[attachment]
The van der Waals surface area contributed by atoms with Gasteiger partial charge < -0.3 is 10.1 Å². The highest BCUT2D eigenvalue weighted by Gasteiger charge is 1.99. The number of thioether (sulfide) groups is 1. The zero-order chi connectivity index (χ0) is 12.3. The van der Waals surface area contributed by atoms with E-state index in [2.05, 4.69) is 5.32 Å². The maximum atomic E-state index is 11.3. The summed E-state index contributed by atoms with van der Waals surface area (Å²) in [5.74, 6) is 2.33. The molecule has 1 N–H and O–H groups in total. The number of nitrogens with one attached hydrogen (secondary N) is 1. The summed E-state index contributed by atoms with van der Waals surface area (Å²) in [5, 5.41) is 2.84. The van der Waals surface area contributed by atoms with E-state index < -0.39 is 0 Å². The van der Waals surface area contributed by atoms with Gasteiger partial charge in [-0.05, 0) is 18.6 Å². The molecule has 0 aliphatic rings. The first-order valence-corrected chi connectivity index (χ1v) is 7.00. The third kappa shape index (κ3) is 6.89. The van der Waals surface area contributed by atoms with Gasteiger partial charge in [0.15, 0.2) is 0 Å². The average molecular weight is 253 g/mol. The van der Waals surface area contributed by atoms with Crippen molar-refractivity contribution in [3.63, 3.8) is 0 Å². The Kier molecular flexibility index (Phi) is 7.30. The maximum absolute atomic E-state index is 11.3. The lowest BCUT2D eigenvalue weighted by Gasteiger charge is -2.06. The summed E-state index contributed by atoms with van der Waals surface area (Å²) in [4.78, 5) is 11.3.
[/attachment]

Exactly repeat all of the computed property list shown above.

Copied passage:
The van der Waals surface area contributed by atoms with Gasteiger partial charge < -0.3 is 10.1 Å². The highest BCUT2D eigenvalue weighted by Gasteiger charge is 1.99. The number of thioether (sulfide) groups is 1. The zero-order chi connectivity index (χ0) is 12.3. The van der Waals surface area contributed by atoms with E-state index in [2.05, 4.69) is 5.32 Å². The maximum atomic E-state index is 11.3. The summed E-state index contributed by atoms with van der Waals surface area (Å²) in [5.74, 6) is 2.33. The molecule has 1 N–H and O–H groups in total. The number of nitrogens with one attached hydrogen (secondary N) is 1. The summed E-state index contributed by atoms with van der Waals surface area (Å²) in [5, 5.41) is 2.84. The van der Waals surface area contributed by atoms with E-state index < -0.39 is 0 Å². The van der Waals surface area contributed by atoms with Gasteiger partial charge in [-0.05, 0) is 18.6 Å². The molecule has 0 aliphatic rings. The first-order valence-corrected chi connectivity index (χ1v) is 7.00. The third kappa shape index (κ3) is 6.89. The van der Waals surface area contributed by atoms with Gasteiger partial charge in [0.15, 0.2) is 0 Å². The average molecular weight is 253 g/mol. The van der Waals surface area contributed by atoms with Crippen molar-refractivity contribution in [3.63, 3.8) is 0 Å². The Kier molecular flexibility index (Phi) is 7.30. The maximum absolute atomic E-state index is 11.3. The lowest BCUT2D eigenvalue weighted by Gasteiger charge is -2.06. The summed E-state index contributed by atoms with van der Waals surface area (Å²) in [4.78, 5) is 11.3.